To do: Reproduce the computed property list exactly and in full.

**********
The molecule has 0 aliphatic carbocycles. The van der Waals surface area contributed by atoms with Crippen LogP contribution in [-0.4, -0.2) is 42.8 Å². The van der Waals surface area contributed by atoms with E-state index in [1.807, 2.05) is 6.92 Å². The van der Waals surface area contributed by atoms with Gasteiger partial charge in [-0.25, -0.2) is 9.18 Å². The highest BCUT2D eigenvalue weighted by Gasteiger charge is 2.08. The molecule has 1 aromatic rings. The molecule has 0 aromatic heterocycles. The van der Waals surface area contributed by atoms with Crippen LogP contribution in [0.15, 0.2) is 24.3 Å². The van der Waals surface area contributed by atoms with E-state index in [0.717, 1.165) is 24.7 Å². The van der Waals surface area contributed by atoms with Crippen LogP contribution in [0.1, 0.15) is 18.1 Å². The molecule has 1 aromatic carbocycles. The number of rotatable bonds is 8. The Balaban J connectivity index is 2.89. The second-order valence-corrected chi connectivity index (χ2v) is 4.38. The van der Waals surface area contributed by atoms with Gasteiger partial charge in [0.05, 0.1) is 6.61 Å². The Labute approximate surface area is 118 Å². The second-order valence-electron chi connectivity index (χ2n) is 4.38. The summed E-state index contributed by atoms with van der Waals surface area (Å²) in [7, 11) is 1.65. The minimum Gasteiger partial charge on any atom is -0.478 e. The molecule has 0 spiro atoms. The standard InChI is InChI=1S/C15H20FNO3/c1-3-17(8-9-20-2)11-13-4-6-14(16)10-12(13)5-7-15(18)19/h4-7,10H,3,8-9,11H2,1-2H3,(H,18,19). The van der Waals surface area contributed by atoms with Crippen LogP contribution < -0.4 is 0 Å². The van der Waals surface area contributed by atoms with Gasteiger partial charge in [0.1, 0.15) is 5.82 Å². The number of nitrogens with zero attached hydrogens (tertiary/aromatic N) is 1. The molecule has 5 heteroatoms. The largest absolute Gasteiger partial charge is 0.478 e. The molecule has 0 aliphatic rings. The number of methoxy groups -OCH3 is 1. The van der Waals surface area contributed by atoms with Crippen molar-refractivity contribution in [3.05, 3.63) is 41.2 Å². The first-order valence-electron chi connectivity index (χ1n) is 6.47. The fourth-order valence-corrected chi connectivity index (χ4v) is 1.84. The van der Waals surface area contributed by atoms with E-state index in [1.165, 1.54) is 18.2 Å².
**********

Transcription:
The molecule has 0 aliphatic carbocycles. The van der Waals surface area contributed by atoms with Crippen LogP contribution in [-0.4, -0.2) is 42.8 Å². The van der Waals surface area contributed by atoms with E-state index in [1.807, 2.05) is 6.92 Å². The van der Waals surface area contributed by atoms with Gasteiger partial charge in [-0.25, -0.2) is 9.18 Å². The highest BCUT2D eigenvalue weighted by Gasteiger charge is 2.08. The molecule has 1 aromatic rings. The molecule has 0 aromatic heterocycles. The van der Waals surface area contributed by atoms with Crippen LogP contribution in [0.15, 0.2) is 24.3 Å². The van der Waals surface area contributed by atoms with E-state index in [0.717, 1.165) is 24.7 Å². The van der Waals surface area contributed by atoms with Crippen LogP contribution in [0.1, 0.15) is 18.1 Å². The molecule has 1 aromatic carbocycles. The number of rotatable bonds is 8. The Balaban J connectivity index is 2.89. The second-order valence-corrected chi connectivity index (χ2v) is 4.38. The van der Waals surface area contributed by atoms with Gasteiger partial charge in [0.05, 0.1) is 6.61 Å². The Labute approximate surface area is 118 Å². The second-order valence-electron chi connectivity index (χ2n) is 4.38. The summed E-state index contributed by atoms with van der Waals surface area (Å²) in [7, 11) is 1.65. The minimum Gasteiger partial charge on any atom is -0.478 e. The molecule has 0 spiro atoms. The standard InChI is InChI=1S/C15H20FNO3/c1-3-17(8-9-20-2)11-13-4-6-14(16)10-12(13)5-7-15(18)19/h4-7,10H,3,8-9,11H2,1-2H3,(H,18,19). The van der Waals surface area contributed by atoms with Crippen LogP contribution < -0.4 is 0 Å². The van der Waals surface area contributed by atoms with Gasteiger partial charge in [0.1, 0.15) is 5.82 Å². The number of nitrogens with zero attached hydrogens (tertiary/aromatic N) is 1. The molecule has 5 heteroatoms. The largest absolute Gasteiger partial charge is 0.478 e. The molecule has 0 aliphatic rings. The number of methoxy groups -OCH3 is 1. The van der Waals surface area contributed by atoms with Crippen molar-refractivity contribution in [3.05, 3.63) is 41.2 Å². The first-order valence-electron chi connectivity index (χ1n) is 6.47. The fourth-order valence-corrected chi connectivity index (χ4v) is 1.84. The van der Waals surface area contributed by atoms with E-state index in [1.165, 1.54) is 18.2 Å².